Ted Danson stood on the shoulders of giants, too. Before Sam, there was only one celebrity bartender, and his name was Jerry Thomas. If you want to understand the structural roots of the Old Fashioned, you start with this guy:
I have had chapters in my life where I was a bon vivant, but they were never celebrated, so another feather in your cap, Mr. Thomas. Jerry Thomas could self-promote, to be sure. Today, Jerry Thomas would have already had a few reality shows and would now be selling highball glasses on QVC. But in 1862 the only choice was to write a book, and so Mr. Thomas did just that.
If whiskey is a seminal fluid (DO NOT Google that, I did and am sorry for it) then Jerry Thomas’ Bartenders Guide was a seminal work. If you want to know the Old Fashioned, even if the book wasn’t seminal, you want the cover of whatever you are going to reference to look like this. Mr. Thomas did not think whiskey a seminal fluid, however, because he did not include it in his recipe for the Old Fashioned. To wit: “Crush a small lump of sugar in a whiskey glass containing a little water, add a lump of ice, two dashes of Angostura bitters, a small piece of lemon peel, one jigger Holland gin. Mix with small bar spoon. Serve.”
Here is the Pendennis Club, in Lousville, KY. Around 1906. Kentucky has a county named Bourbon, that is a good start for drink cred. Then, Kentucky boasts this: Frederick Vinson, who later became the 13th Chief Justice of the United States, was born in a Louisa County jailhouse. Judges born in jails and Bourbon, you have my attention. The Pendennis Club is said to be the actual birthplace of the Old Fashioned by a guy named James Pepper.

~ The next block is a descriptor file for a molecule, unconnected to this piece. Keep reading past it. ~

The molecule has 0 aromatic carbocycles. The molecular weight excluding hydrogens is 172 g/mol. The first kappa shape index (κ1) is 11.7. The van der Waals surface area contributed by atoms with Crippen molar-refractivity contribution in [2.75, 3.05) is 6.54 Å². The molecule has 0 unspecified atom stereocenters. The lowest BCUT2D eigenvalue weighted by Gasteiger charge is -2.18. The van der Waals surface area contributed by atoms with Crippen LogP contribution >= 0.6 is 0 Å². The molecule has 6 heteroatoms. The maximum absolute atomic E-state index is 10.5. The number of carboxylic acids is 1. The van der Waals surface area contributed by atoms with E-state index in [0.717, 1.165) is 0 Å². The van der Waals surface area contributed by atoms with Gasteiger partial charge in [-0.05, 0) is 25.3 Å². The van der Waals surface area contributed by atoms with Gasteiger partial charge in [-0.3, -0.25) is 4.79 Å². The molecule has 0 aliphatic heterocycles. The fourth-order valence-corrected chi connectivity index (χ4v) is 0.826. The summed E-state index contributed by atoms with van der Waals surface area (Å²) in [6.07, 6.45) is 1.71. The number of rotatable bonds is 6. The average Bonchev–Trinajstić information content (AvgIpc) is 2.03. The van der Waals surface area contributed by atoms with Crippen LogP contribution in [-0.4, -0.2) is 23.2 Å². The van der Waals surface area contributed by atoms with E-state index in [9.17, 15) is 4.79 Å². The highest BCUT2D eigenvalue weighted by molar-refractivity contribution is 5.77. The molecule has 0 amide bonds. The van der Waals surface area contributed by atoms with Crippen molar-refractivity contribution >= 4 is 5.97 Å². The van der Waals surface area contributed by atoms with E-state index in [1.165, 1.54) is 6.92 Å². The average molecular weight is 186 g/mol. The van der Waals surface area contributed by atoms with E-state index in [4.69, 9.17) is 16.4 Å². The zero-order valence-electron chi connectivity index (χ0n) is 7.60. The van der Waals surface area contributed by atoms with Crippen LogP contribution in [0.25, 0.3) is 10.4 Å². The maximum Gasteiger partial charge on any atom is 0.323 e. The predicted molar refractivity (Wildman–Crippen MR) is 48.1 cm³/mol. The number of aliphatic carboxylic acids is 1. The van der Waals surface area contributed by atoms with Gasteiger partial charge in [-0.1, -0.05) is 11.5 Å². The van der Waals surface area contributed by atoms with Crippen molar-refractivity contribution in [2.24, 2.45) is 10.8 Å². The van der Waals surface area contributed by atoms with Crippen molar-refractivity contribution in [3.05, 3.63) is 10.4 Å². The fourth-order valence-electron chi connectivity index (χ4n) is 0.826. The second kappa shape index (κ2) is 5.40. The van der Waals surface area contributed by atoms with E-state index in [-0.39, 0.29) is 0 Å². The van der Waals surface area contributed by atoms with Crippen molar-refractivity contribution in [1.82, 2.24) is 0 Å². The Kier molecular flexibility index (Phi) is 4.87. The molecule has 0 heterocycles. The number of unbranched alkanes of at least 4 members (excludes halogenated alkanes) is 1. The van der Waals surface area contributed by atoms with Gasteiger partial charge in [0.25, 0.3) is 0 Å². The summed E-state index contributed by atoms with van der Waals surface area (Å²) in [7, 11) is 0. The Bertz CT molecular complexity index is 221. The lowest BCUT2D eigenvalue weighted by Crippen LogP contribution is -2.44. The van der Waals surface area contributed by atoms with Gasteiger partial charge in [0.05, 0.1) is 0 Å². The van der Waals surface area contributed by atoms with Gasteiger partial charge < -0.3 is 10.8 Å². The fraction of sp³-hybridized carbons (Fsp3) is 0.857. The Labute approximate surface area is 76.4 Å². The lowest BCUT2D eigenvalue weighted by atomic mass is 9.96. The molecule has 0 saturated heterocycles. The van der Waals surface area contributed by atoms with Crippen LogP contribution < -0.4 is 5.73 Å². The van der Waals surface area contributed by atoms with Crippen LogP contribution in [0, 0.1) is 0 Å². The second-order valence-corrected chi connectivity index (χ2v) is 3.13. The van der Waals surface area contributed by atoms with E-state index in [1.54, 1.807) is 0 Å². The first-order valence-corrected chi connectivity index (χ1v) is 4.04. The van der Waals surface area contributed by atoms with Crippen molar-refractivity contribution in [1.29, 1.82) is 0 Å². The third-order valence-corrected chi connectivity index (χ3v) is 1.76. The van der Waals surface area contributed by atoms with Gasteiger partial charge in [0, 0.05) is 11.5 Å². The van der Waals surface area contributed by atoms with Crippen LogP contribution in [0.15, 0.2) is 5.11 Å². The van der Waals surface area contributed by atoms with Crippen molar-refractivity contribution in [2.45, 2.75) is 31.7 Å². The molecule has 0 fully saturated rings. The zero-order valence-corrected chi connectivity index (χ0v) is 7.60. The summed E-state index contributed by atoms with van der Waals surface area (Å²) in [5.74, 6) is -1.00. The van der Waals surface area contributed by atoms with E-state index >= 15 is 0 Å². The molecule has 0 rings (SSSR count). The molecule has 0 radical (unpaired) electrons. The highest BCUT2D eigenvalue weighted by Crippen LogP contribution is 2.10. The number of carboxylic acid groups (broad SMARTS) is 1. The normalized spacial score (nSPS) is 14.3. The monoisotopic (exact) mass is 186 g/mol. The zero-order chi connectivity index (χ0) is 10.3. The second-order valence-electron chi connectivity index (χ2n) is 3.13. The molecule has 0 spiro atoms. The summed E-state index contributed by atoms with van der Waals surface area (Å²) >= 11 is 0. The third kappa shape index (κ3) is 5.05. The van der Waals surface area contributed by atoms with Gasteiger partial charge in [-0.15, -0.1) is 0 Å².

In 1936 a man named Old Timer wrote a piece for the New York Times where he gave this recipe for the Old Fashioned: “Consider, for instance, the Old-Fashioned cocktail. Time was when the affable and sympathetic bartender moisted a lump of sugar with Angostura bitter, dropped in a lump of ice, neither too large or too small, stuck in a miniature bar spoon and passed the glass to the client with a bottle of good bourbon from which said client was privileged to pour his own drink.”
In 2016, Drinks International named the Old Fashioned the most popular drink in the US. Even in the Midwest, where it is infamously made with sugar water they call “bug juice.”
All of which is cute, but if you are reading this after work, or reading it during work but thinking about after work, before autumn truly sets on us, here is the best recipe, from the good people at Liquor.com:
- 1/2 teaspoon sugar
- 3 dashes Angostura bitters
- 1 teaspoon water
- 2 ounces bourbon
- Garnish: orange peel
Add the sugar and bitters to a rocks glass, then add the water, and stir until the sugar is nearly dissolved.
Fill the glass with large ice cubes, add the bourbon, and gently stir to combine.
Express the oil of an orange peel over the glass, then drop in.
How and why did the habitual garnish for an OF switch from a maraschino/cocktail cherry to orange zest?
Never tried an Old Fashioned with gin, à la Mr. Thomas, and am intrigued. Maybe a comparison test with the Bourbon version is in order.